It wasn’t all running madly about on our trip. Sometimes we just hung around the house and relaxed. Isn’t that what vacations are for?
For example, we played a lot of cards while we were there.
One of our favorite card games is Phase 10, a progressive rummy sort of game. We brought two decks with us to Europe, one for each stop, and we spent many happy nights viciously using the Skip cards against people we know and love, because that’s how we roll. What’s nice about the game is that it is long and complicated enough to spread out the winners – over the course of the trip pretty much everyone who played won at least once – but short and simple enough to be played in an evening without interfering too much with conversation or suffering unduly after a glass of wine or cider. And that, dear reader, is the definition of an ideal card game.
We also tried Mah-Jongg on our last night in England. In my first practice hand I scored a 216, and if I play that game for the rest of my life I will probably never do that well again. For comparison, most of my subsequent hands scored around 30.
Of course, not all games are so quiet. There was foosball, for instance.
And a fair amount of just knocking about, making noise.
In craft-related activities, Kim bedecked our friends’ children with feathers.
There were also beads. Lots of beads, in many configurations. There were jewelry beads.
And there were perler beads. For those of you who have not hung around with kids for the last decade, perler beads are essentially short plastic tubes about a quarter inch long and roughly the same in diameter. They come in a bewildering array of colors, and you arrange them in patterns on plastic trays with little spikes sticking up that hold the beads in place, and then you iron them until the beads melt together. Hours of entertainment! And tchotchkes to keep when you’re done!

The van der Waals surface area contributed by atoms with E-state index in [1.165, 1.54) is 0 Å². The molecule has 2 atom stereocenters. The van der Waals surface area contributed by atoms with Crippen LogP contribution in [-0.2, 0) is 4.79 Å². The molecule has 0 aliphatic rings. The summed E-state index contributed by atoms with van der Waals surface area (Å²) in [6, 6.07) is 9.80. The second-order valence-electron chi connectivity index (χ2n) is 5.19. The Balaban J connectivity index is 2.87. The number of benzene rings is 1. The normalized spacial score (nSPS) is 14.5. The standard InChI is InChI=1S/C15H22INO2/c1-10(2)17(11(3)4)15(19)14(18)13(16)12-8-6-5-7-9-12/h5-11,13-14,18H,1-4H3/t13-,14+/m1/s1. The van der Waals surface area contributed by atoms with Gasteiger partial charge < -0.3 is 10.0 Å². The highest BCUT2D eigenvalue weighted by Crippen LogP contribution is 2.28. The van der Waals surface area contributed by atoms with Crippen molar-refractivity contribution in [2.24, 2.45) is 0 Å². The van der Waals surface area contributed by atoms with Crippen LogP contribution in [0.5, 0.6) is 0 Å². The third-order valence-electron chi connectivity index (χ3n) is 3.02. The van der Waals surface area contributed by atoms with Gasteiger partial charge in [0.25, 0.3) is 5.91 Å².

The UEFA Cup was being played while we were in Sweden, and we watched a few games. And at this point all the Americans out there reading this are saying “What? Is that a stock car race?” But no! It’s the European international soccer championship, and we watched Spain win. Like the card games we favor, this event goes well with wine.
The Swedes had a house full of musical instruments, which we did our best to make good use of. Mats and I spent several evenings keeping each other in tune – him on the sax, me on the piano – and playing odd songs, much to the amusement of Maria. I have infected Sweden with “I Am My Own Grandpa” and am now beyond the reach of their courts, so there.
In both Sweden and England we walked around in the woods surrounding our friends’ houses – they live in really lovely areas and it was nice to see them up close, even for this indoorsman. Kim and Mats even took the kids geo-caching at one point. I’m not entirely sure I understand what that is or why people would want to do it, but they had a grand time so my guess is that the shortcoming is mine.
At one point Julia tried to teach me how to chop wood, since it was cool and damp enough while we were there to warrant a nice cozy fire and they have both a fireplace and a stash of suitable wood in the back. All I will say is that if civilization collapses and the supply of natural gas runs out, I am doomed. On the plus side, though, nobody got hurt and that has to count for something.
When we weren’t relaxing or running about trying to see everything there was to see, we spent a lot of our time eating. We like food. Food is good. And there is a lot of it there.
Sometimes we ate at home.